The idea of me teaching someone how to cook a few years ago would’ve been pretty laughable. I am, after all, The Amateur Gourmet, not The Gourmet Who Knows Enough About Cooking To Teach Others How To Do It (try loading that into your browser).
But, lately, I have to say, I’ve kind of hit my stride as a cook. I’ve been doing this now for over a decade and I cook meals at home about ten times a week (including breakfasts, lunches, and dinners), and after spending so much time in the kitchen, I guess you do get to a point where you’re more of an authority than not-an-authority. Which is why, when my friend Jonathan talked about wanting to learn how to cook, I said I’d be happy to teach him. I didn’t think he’d actually take me up on it. But then he did take me up on it and, this past Sunday, he was coming over at five PM to learn how to make some stuff. Suddenly I was cast in the role of cooking teacher. This was a lot of pressure!
Remember that time that I was a full-time food blogger? And I had the nerve to say things like: “You can cook after work! It’s easy.” Well I’d like to take that person, pin him against a wall, and say: “You have no idea what you’re talking about.”
Because now that I have a full-time job, I come home happily exhausted (I love where I’m working) and the idea of making a big mess in the kitchen at 6:45 PM (when I get home) and then cleaning it up holds very little appeal to me on a weekday night. So the picture you see above is my saving grace: Dune Falafel is on the other side of Atwater Village from me, so my new favorite thing is to come home, give the cat some treats, and to go for a 20 minute walk along GlenFeliz Blvd to procure the hummus plate you see above (it really is the most dazzling hummus plate I’ve ever experienced). And then, every so often, I do manage to make a dinner.
My word, I cooked up a storm in 2013. Usually when I go through the process of choosing my best dishes of the year, the list pretty much writes itself. This year I struggled to put this in any kind of order; and when you see the dishes on my “Honorable Mentions” list you’re going to wonder, as do I, why many of them didn’t make the Top 10. Well, truth be told, these kinds of lists are arbitrary and sometimes you just have to follow your gut (and Lord knows my gut is a lot larger this year because of all this food.) Still, I feel good about my rankings here because these ten dishes really do represent my biggest cooking break-throughs of the year; they almost all caught me off-guard, sweeping me off my feet in ways that I didn’t see coming. So here they are, the Top 10 Dishes That I Cooked in 2013.
Breakfast may be my favorite meal to cook because there’s nothing fussy or formal about it. You just wake up, roll out of bed, head to the kitchen, put the coffee on, see what you’ve got in the fridge and the pantry and get going. Most of the time, I improvise with what I have on hand; but sometimes, if I want breakfast to be special, I turn to one of these ten recipes and start my day in style. Now that it’s almost the weekend, consider this a prompt to start your Saturday or Sunday with style too.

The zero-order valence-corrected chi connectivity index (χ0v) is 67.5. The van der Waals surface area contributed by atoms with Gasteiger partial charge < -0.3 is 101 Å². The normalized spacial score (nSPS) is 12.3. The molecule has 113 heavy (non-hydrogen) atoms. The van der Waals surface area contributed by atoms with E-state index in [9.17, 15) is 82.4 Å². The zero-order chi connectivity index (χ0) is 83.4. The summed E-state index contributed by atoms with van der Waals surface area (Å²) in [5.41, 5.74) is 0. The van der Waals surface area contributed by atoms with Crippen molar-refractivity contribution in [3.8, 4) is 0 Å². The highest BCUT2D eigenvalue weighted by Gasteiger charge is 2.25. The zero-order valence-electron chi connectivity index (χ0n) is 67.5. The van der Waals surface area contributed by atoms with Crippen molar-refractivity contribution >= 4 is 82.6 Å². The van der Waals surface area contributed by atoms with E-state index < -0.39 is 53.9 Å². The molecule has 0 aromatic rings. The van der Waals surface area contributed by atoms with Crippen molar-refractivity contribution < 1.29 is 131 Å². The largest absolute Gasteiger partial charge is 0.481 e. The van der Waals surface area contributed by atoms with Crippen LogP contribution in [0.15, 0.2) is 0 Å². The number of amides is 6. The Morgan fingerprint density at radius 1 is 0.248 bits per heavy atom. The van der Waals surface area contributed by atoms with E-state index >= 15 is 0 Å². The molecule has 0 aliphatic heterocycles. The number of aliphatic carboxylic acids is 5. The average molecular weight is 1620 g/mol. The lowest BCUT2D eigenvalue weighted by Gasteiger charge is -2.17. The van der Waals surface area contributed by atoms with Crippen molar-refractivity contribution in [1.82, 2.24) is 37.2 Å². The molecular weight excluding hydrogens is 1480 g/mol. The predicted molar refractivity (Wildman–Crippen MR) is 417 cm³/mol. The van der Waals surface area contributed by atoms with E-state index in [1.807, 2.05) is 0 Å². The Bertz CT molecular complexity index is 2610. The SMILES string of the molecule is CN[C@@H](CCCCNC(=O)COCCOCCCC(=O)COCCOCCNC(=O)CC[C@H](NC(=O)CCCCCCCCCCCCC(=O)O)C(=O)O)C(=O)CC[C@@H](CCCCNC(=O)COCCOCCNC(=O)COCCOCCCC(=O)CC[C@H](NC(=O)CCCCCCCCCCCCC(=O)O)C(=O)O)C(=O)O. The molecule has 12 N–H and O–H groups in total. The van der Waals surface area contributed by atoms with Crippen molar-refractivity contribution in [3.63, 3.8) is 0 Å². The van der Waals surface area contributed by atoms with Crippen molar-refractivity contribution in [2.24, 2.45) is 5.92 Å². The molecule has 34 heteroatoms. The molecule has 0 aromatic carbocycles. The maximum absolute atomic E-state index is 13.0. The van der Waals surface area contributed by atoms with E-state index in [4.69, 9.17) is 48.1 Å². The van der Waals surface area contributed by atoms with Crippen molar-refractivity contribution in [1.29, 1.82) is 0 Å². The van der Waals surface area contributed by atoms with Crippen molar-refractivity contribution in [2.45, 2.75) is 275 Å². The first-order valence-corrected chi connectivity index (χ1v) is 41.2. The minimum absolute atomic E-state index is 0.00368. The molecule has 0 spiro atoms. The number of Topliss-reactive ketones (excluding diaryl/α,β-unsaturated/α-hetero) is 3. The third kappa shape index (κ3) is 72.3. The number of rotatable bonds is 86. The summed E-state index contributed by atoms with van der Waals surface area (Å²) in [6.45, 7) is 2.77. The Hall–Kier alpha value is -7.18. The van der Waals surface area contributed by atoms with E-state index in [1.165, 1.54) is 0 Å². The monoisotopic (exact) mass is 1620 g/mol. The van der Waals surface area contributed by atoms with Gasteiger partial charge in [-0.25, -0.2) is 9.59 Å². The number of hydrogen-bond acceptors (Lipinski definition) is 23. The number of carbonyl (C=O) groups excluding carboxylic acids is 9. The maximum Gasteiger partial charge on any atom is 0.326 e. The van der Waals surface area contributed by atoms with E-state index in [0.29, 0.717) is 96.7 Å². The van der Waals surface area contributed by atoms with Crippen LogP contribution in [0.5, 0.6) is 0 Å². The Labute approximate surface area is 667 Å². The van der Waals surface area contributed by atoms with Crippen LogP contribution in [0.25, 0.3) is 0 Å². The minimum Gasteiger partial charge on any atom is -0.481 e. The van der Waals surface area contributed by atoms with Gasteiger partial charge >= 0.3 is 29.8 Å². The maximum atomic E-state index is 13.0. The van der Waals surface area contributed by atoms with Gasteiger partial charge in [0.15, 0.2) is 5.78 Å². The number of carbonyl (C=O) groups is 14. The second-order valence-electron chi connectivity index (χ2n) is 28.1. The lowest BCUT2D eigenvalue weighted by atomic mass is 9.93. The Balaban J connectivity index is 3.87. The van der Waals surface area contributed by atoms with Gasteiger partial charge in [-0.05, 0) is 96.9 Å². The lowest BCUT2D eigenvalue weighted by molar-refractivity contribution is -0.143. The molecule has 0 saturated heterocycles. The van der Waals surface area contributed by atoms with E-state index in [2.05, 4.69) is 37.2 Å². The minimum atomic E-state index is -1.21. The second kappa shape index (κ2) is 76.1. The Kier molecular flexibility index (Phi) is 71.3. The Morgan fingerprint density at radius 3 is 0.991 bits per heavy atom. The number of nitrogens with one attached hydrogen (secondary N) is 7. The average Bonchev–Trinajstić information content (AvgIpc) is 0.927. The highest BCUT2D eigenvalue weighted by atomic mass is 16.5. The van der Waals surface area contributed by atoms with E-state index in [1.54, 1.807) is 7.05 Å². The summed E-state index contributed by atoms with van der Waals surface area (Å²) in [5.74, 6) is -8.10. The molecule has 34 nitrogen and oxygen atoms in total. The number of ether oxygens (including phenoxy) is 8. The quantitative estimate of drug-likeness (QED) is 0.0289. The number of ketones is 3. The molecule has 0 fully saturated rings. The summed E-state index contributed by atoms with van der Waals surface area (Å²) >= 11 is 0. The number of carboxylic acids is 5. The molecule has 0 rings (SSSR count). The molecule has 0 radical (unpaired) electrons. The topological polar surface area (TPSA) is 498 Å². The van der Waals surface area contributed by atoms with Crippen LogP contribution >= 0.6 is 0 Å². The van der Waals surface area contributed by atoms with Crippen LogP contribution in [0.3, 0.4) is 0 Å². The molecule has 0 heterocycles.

In this life there are rule-followers and rule-breakers. I’ll never forget the day that Mrs. Murley, my high school A.P. European History teacher, kicked Brian T. out of class for being impertinent. As he was leaving, Mrs. Murley said, “Don’t fall off your motorcycle this summer.” Brian T. replied, “Don’t fall off of your high horse.”
Oof! The rule-breakery of it! This may not come as a shock, but I was the ultimate rule follower growing up. Rules meant structure, they meant a clearly defined path you could follow. Breaking the rules meant casting yourself off into the great unknown.
Most of us know the rules when it comes to cooking: wash your hands after handling raw chicken, don’t wash a cast iron skillet with soap, etc. Yet, over my many years of cooking (both with chefs and by myself), I’ve learned that certain rules are time-wasters that do very little for you or your food. Breaking these rules frees you up to focus on the stuff that really matters when making dinner. So here are 10 food rules that you don’t have to follow anymore.
This is an important message from your sponsor, me. You know how grocery stores sell boneless, skinless chicken breasts more than they do actual chickens? And how people bring them home and cook them in such a way that they’re dry, flavorless pieces of cardboard? And how this leads people to hate food cooked at home so much that they wind up going to Popeye’s where this woman has an orgasm as she watches you eat your chicken? And everyone gets obese as our country goes down the toilet? I’m going to tell you a secret.
Very rarely does a chef get a 4-star review while a critic is still at the table, but in my case our resident critic (that would be Craig) exclaimed, on biting into the fish you see above, “This is seriously the best fish I’ve ever had in my life. You could charge $40 for this at a restaurant!”
You might think Craig was hyperbolizing, but when I bit in I felt the same way. And it wasn’t like I considered myself a big fish expert by any means; because good fish takes more effort to find than good chicken or good produce, I very rarely make it. This dinner was a total anomaly but because it turned out so terrific, I’m thinking it’ll become a regular weeknight staple for us. Why did it turn out so good? Let’s examine.